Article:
22nd May 2022

Greece meeting kicks off with EU in 'uncharted waters'

  • Varoufakis (l) pictured with Finland's Alex Stubb (Photo:

A Eurozone meeting on Greece Saturday (27 June) kicked off with a sense of disarray as euro finance ministers expressed surprise by Athens' decision to hold a referendum and admitted they were unsure what was going to happen next.

Eurogroup chief Jeroen Dijsselbloem said he was "negatively surprised by Greece's decision" and said the country had closed the door on further talks.

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Germany's Wolfgang Schaeuble said that Greece had "unilaterally" ended negotiations with its unexpected decision on Friday to reject the latest proposals by its creditors and ask the Greek people to decide whether they will accept them.

Schaeuble said the move meant "there is no more basis" for negotiations. Finnish minister Alex Stubb said it was a "sad day" for Greece and said there was a "clear majority" in the eurogroup against extending the bailout - which runs out on Tuesday - until after the referendum.

His Belgian counterpart Johan Van Overtveldt said "I don't think so" when asked whether the eurogroup would extend the bailout.

Malta's finance minister Edward Scicluna said the Greek move was "very bad timing" as it comes just days before the current bailout expires and a €1.6bn IMF repayment is due.

He said that a referendum should have been called much earlier when it became clear that the main "stumbling bloc" in negotiations was not individual issues but the Greek government's "mandate".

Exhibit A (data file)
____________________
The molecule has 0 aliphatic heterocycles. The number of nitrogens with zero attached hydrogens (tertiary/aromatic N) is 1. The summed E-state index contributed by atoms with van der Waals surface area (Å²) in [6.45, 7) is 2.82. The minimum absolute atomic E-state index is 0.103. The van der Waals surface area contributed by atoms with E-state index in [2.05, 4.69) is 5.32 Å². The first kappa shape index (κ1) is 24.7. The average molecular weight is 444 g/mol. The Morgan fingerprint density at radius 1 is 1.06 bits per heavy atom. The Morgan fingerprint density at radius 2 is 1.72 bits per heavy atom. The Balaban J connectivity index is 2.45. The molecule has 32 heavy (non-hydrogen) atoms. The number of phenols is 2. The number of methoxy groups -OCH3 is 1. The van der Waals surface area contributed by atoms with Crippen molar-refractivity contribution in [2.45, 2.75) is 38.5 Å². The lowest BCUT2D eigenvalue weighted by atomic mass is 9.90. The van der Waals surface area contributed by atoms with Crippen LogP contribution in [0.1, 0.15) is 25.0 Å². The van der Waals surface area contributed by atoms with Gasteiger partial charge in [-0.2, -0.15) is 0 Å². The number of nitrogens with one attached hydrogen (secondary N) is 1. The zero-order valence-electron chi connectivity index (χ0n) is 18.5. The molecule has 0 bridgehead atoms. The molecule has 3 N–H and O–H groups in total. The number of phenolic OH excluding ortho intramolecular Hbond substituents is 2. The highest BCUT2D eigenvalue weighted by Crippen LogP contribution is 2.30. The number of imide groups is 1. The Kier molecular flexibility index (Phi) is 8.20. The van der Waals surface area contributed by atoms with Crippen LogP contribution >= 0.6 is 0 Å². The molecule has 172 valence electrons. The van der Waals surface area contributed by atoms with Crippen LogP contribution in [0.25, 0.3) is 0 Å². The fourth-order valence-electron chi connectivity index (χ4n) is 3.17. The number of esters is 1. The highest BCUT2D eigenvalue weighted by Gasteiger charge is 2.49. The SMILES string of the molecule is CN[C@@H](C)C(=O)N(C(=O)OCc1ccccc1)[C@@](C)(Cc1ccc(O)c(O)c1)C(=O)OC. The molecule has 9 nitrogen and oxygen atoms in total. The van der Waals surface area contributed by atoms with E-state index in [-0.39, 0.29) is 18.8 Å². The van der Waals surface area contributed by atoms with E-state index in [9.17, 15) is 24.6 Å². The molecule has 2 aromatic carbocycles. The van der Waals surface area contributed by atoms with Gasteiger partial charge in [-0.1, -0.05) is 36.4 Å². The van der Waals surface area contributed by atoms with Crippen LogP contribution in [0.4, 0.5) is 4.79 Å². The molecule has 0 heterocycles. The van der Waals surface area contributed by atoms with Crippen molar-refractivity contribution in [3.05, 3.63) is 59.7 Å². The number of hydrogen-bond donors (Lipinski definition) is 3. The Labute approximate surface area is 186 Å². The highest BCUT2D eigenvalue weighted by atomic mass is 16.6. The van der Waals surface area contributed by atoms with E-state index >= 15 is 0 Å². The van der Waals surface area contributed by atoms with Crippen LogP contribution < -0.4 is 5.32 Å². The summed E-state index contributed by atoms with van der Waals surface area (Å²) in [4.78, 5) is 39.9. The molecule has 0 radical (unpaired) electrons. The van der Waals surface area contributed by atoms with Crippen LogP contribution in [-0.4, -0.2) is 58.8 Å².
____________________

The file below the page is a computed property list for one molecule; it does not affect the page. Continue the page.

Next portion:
Ireland's finance minister Michael Noonan was the only one going into the meeting who suggested he was "open" on the question of whether the bailout should be extended but he noted that the situation puts the eurozone in "uncharted waters".

Most ministers suggested that what Varoufakis says would be key to their decision. Slovakia's Peter Kazimir was dismissive of what to expect from the Greek saying it would be more "lecturing".

For his part, Varoufakis told Reuters that he is looking for a bailout extension of a "few weeks" to accommodate the referendum and that the government is committed to implementing the outcome of the vote, whatever the result.

But one of the oddities of Saturday's situation is that creditors are being asking to extend the programme for a vote on proposals that the government has said it will campaign against.

Meanwhile, the extension question is just one of a series that have to be answered. There is also the issue of whether the European Central Bank will pull the plug on its funding to Greek banks and whether a bank run will start.

Asked about capital controls, Finland's Stubb said: "That is up to the Greeks themselves. We are in no position to announce capital controls in Greece."

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